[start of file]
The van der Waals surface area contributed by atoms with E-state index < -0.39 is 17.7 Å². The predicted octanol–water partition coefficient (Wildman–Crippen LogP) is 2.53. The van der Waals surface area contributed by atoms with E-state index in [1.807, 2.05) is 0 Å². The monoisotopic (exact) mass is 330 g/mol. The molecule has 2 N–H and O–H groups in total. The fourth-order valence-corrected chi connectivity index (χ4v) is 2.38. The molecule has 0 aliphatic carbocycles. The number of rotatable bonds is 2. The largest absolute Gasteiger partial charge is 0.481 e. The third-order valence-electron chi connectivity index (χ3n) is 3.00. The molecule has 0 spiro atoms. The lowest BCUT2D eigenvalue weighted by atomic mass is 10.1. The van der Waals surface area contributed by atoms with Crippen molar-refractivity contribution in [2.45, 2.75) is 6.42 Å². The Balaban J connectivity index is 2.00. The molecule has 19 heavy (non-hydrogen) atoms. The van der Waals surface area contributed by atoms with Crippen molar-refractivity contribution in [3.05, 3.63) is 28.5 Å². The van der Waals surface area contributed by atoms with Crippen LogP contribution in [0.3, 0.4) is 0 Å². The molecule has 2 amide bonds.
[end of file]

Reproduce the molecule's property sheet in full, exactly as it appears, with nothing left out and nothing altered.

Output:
The van der Waals surface area contributed by atoms with E-state index < -0.39 is 17.7 Å². The predicted octanol–water partition coefficient (Wildman–Crippen LogP) is 2.53. The van der Waals surface area contributed by atoms with E-state index in [1.807, 2.05) is 0 Å². The monoisotopic (exact) mass is 330 g/mol. The molecule has 2 N–H and O–H groups in total. The fourth-order valence-corrected chi connectivity index (χ4v) is 2.38. The molecule has 0 aliphatic carbocycles. The number of rotatable bonds is 2. The largest absolute Gasteiger partial charge is 0.481 e. The third-order valence-electron chi connectivity index (χ3n) is 3.00. The molecule has 0 spiro atoms. The lowest BCUT2D eigenvalue weighted by atomic mass is 10.1. The van der Waals surface area contributed by atoms with Crippen molar-refractivity contribution in [2.45, 2.75) is 6.42 Å². The Balaban J connectivity index is 2.00. The molecule has 19 heavy (non-hydrogen) atoms. The van der Waals surface area contributed by atoms with Crippen molar-refractivity contribution in [3.05, 3.63) is 28.5 Å². The van der Waals surface area contributed by atoms with Crippen LogP contribution in [0.3, 0.4) is 0 Å². The molecule has 2 amide bonds.